But it’s common knowledge that nowadays students use phones for so many purposes and are really good at that. So we decided to revise for a history test together. Each of them picked a topic that they found especially fun/interesting/challenging. Then they wrote a summary and three to five questions on the topic at the end. They recorded the text and sent it to their partner. This way they heard the topic from their partner’s perspective.
It’s easier to do things we don’t like if we combine them with things we like doing. (Shetty, 2020). Since learning usually isn’t one of the top five priorities for students I asked them what can listening to the recording be combined with. They suggested taking a walk, playing computer games, playing with pets or drawing.
3.b Popcorn (exercise found in Prgić, 2018)
During our class period we always dedicate some time to revising for different subjects. One of the exercises students absolutely love is “popcorn”. The first few times they were a little reluctant to play it, but now they find it fun. When popcorn is baked, we never know which grain of corn will jump next. We play the activity in the same way.
All participants sit down (preferably in a circle, so that they see each other). Randomly they stand up and say a piece of information – related to the topic we are currently revising, of course. We started by revising verbs in English, for example: the first student stood up and said: ”to play – igrati”, then the second stood up and said: ”to write – pisati”, ets. Then we spread this activity to Geography and Science.
4. Physical activity
Physical activity improves blood flow to the brain, which has positive effects on impulse control, ability to concentrate, social and test-taking anxiety (Amen, 2016, pg. 175). That is why I include many physical activities into my English lessons as well as class periods. In the following paragraph there are some that we tested and students enjoyed:
Estimate and measure
We carried out this activity outside. First, we collected materials in the nearby woods, then we used them for the exercises. In two groups students did four challenges – in each one they had to estimate how successfully they would carry it out. After that they had a minute to discuss the tactics for a better result. The challenges were the following:
- How many leaves and cones can a group carry from point A to point B in 3 minutes?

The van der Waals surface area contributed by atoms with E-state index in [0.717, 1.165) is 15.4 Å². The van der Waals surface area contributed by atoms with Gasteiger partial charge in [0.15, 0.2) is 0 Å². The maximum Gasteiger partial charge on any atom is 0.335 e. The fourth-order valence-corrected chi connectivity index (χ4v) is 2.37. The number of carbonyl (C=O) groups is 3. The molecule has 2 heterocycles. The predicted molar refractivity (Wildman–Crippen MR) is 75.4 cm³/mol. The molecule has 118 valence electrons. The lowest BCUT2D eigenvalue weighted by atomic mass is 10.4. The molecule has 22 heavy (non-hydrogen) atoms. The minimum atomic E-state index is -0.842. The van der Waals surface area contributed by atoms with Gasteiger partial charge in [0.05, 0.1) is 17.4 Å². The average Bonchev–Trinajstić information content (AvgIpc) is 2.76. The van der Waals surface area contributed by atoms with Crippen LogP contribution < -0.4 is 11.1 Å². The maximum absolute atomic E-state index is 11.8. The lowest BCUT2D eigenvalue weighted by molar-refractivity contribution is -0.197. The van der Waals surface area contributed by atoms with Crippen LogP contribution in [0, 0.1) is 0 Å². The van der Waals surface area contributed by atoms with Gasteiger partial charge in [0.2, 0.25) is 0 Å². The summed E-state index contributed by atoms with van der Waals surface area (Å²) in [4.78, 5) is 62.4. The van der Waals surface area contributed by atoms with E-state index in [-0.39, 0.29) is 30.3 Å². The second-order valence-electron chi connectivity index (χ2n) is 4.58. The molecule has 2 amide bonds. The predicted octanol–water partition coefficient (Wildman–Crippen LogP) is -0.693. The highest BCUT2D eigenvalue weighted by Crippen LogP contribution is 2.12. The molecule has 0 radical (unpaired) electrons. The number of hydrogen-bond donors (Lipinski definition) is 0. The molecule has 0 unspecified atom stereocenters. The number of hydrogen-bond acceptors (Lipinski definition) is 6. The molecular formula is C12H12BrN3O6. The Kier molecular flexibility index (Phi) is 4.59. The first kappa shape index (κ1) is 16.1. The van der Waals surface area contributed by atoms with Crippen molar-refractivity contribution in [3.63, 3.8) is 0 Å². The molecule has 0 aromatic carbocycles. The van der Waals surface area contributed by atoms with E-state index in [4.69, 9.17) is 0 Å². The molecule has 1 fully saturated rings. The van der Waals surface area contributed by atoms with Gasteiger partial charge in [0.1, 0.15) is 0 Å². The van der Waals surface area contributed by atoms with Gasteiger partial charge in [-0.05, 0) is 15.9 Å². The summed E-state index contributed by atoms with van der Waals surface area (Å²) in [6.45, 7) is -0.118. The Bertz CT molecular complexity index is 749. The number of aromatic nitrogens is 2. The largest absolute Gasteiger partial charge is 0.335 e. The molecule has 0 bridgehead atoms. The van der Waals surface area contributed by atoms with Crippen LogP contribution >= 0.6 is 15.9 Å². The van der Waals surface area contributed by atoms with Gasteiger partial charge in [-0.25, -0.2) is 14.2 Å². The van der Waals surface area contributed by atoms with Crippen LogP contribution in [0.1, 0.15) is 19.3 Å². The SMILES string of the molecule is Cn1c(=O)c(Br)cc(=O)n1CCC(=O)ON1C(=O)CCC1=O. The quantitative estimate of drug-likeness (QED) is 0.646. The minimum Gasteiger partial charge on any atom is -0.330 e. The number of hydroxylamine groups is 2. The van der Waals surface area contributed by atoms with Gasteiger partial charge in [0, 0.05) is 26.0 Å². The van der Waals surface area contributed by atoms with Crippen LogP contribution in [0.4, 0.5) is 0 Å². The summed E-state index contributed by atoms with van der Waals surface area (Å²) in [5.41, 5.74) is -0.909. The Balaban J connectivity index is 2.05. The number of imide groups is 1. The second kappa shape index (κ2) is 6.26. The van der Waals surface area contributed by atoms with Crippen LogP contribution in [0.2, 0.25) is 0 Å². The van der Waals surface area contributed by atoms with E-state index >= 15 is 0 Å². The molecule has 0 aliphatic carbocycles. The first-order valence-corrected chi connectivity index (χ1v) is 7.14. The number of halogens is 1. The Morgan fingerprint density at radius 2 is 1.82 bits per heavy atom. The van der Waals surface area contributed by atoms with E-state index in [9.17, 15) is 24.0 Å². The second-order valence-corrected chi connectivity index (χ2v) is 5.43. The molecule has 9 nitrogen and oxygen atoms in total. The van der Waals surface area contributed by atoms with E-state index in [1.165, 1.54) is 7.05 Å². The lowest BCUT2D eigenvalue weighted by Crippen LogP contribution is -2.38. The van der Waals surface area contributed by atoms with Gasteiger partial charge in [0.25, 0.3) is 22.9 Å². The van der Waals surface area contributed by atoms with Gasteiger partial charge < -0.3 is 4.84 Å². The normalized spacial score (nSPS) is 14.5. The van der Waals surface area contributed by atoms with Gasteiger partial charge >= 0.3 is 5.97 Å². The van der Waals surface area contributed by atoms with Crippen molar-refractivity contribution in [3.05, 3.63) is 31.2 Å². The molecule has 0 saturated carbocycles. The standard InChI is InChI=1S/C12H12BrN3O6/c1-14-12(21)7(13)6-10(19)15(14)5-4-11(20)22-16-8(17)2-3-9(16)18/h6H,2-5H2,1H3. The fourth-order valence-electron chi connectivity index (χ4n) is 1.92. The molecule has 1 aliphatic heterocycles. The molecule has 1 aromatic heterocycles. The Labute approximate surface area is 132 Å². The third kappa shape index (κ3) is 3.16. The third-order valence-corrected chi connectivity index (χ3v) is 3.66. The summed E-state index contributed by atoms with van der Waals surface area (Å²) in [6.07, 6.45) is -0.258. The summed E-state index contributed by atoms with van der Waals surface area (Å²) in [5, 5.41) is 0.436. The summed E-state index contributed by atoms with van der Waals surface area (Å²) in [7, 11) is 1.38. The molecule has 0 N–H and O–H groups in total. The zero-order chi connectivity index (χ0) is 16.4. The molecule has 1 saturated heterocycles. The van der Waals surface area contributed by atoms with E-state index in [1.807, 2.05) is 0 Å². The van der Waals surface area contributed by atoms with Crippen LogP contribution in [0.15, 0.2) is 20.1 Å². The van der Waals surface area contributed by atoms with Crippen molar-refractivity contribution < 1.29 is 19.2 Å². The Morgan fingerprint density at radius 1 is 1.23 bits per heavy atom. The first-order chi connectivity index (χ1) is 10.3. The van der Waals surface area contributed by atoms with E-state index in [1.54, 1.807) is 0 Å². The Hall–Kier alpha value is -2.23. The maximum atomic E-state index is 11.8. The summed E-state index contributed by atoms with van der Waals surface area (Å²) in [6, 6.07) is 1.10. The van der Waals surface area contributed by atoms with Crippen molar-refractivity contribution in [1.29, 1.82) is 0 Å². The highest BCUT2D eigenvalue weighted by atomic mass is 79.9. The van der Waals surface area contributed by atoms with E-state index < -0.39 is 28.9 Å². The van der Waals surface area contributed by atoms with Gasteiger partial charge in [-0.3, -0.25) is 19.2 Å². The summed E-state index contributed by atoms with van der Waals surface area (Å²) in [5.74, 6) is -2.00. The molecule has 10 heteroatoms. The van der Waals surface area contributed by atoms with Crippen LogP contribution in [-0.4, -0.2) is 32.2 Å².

- How fast can they come from point A to point B? In these two activities they were tied together at their knees (because they are “tied together” as a class as well)
- What’s the length of a line they can make in three minutes if they carry leaves and pines one by one from point A to point B?
In this activity only one member at a time was allowed to move.
First, they saw the challenges as a competition. While doing the second exercise they realized they competed with their own result. After that, they effectively used the time for discussion on how to do the activity more successfully.
Here are the results:
While evaluating the activity we reached the conclusion that tasks were completed more successfully when they decided on how to carry them out. That’s how we projected this finding onto the situation in our class. We are more successful and can put up with everyone better (even those that don’t feel much affection for each other) when we listen to each other, form rules together and don’t try to bend them.
I’ve been teaching as described above since we returned to school in February after homeschooling, which in Slovenia lasted for four consecutive months. I started noticing differences only in September and October. Students are calmer, don’t argue as much and more often try solving their differences among themselves. Even other teachers who teach this class noticed the changed atmosphere.
Trying to create a positive atmosphere is never a finished task. In my opinion, being consistent, imaginative, prepared to learn and taking time for students helps a lot.
So when you get a challenging class, you should baby-step. Breathe. Learn from your mistakes. Try again. When it is hard, look back to see how far you’ve come. Repeat.
- Amen, D. (2016). Change your brain change your life. Great Britain: Piatkus.
- Prgić, J. (2018). Kinestetični razred. Griže: Svetovalno-izobraževalni zavod MI.
- Shetty, J. (2020). Mislite kot menih. Brežice: Primus